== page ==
The early origins of the machete date back between 3000 and 1000 BC. Back then, this tool was closer to a sickle than to what it is today. Ancient Egyptians that used this sickle-shaped sword called it khopesh whilst the Greeks called it kopis.
The very first machete was made in Spain and it was based on the aforementioned sword. The name means “sledgehammer” or “being manly” in Spanish. It wasn’t until the 18th century that machetes were made using iron smelting and metalworking and thus their mass production began.
The most successful machete manufacturer was the Collins Company as their machete design was of the highest quality. In 1941 Fredrick Ehram invented a lighter and more manoeuvrable machete which was adopted by horticulturalists, foresters and agriculturists. Machetes have been used in wars but also for more peaceful activities – there are camping machetes.
Are Machetes Legal in Australia?
Machetes are legal in Australia but as long as you are using them at home or have one stored in a protective sheath when carrying it. If you were to threaten someone with it, then you will get in trouble.
A bush machete is a Latin-style machete which has a straightback blade. This all-purpose military machete is evenly weighted and very portable too which makes it convenient for carrying around.
This machete is also known as a Golok machete as it has both the edge of the blade and spine curved upwards. Parang machetes are slightly weighted or evenly weighted. They are long and have a thick blade.
This is the bulkiest type of machete there is. A heavy machete like this is best for chopping tough and woody vegetation.
This type of military machete is an all-purpose blade used in central Asia. Also known as the Gurkha blade or Rawit, this is a versatile Nepalese tool thanks to the three different parts on the blade: the narrow space near the handle, the wide midsection and the pointed tip.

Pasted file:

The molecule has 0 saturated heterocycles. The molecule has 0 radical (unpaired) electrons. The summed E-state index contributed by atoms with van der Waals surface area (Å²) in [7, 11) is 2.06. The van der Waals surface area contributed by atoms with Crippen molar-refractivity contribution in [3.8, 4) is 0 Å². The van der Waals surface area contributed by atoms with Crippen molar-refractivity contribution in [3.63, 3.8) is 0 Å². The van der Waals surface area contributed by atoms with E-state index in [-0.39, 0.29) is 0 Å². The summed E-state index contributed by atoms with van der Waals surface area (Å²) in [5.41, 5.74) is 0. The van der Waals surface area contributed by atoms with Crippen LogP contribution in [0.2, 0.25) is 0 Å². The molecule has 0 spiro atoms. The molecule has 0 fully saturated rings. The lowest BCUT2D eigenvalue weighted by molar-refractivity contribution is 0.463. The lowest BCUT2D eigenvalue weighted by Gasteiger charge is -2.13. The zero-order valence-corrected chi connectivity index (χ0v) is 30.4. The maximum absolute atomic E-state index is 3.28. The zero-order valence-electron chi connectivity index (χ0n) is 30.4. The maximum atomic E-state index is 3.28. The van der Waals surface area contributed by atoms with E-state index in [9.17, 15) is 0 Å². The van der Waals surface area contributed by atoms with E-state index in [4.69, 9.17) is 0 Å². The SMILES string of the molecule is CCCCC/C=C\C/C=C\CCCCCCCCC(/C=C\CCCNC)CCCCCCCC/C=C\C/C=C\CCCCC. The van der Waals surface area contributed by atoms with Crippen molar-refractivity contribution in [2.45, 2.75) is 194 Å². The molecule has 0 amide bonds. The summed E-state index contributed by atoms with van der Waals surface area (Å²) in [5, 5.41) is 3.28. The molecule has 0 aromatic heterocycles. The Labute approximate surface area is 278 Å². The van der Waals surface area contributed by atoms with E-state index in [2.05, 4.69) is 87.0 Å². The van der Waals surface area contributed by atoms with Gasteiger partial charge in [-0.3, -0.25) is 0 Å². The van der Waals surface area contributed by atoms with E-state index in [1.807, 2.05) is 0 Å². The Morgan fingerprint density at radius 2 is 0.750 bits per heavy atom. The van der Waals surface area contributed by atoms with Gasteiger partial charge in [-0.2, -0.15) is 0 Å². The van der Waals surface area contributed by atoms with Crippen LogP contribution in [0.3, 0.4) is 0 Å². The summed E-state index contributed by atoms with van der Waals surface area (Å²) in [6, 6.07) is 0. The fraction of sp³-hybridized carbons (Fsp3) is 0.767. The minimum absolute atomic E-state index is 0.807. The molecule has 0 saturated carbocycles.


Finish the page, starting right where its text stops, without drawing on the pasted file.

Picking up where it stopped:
The Bowie machete is useful for hunters and woodsmen as it has a skinner tip which allows you to skin wild game. This machete has a clip point blade and it is named by Jim Bowie, an American frontiersman.
This is a Filipino machete which has a leaf-shaped blade that is only sharpened on one side. The Barong is also known as Rawit or Barung and it is used for livestock slaughter and hunting.
The Billhook is an ancient agricultural tool which was used to cut through vines. The blade on this machete has a small hook which is sharpened on the inner curve which can also grip brambles and vines.
Depending on the type of machete you have, it can be used for chopping different objects. Wood isn’t the only object, food such as coconuts and other fruits can be split in half too.
With a machete you can easily carve, make incisions and coppice wood too. Wood coppicing is a process where you chop tree stumps in order to promote tree growth and shoots.
Foraging & Agriculture
A machete can be used to break carcasses of large livestock and wild game too whilst being useful for harvesting fruits such as grapes and berries. You can also harvest sugar cane, rice. rye, corn barley oats buckwheat and remove dead plant residue too.
Cleaning & Hunting
Obviously you can’t clean your house with a machete but you can easily clear a path by cutting off branches and dense vegetation. You can fend off wild animals or hunt them with a machete.
How to Safely Use a Machete
Many people think is that if you hold a machete quite tightly you’ll be better at handling it. That is entirely false as not only will your wrist hurt after a while but your whole hand will get tired easily. What you should do instead is use the pinch grip. This way you’ll be able to move and handle the machete in a more flexible manner. You just need to use your thumb and forefinger to hold the machete whilst supporting the flexible grip you’ll have over it with the other fingers.
The safest way to carry a machete is to have it placed in a sheath. You should have your machete tucked under your armpit with the blade pointing behind you. In this case, if the machete were to fall it won’t injure you.
When using a machete it’s best that you swing it by a 45° angle. This will not only give you good momentum, but it will also allow you to make the most out of the swing. Just make sure your machete is sharp and that you always lead with your elbow whilst flicking your wrist to make contact. You should bring your shoulder down and swing your whole arm down and let gravity do its thing. Always check that no one is around you when swinging.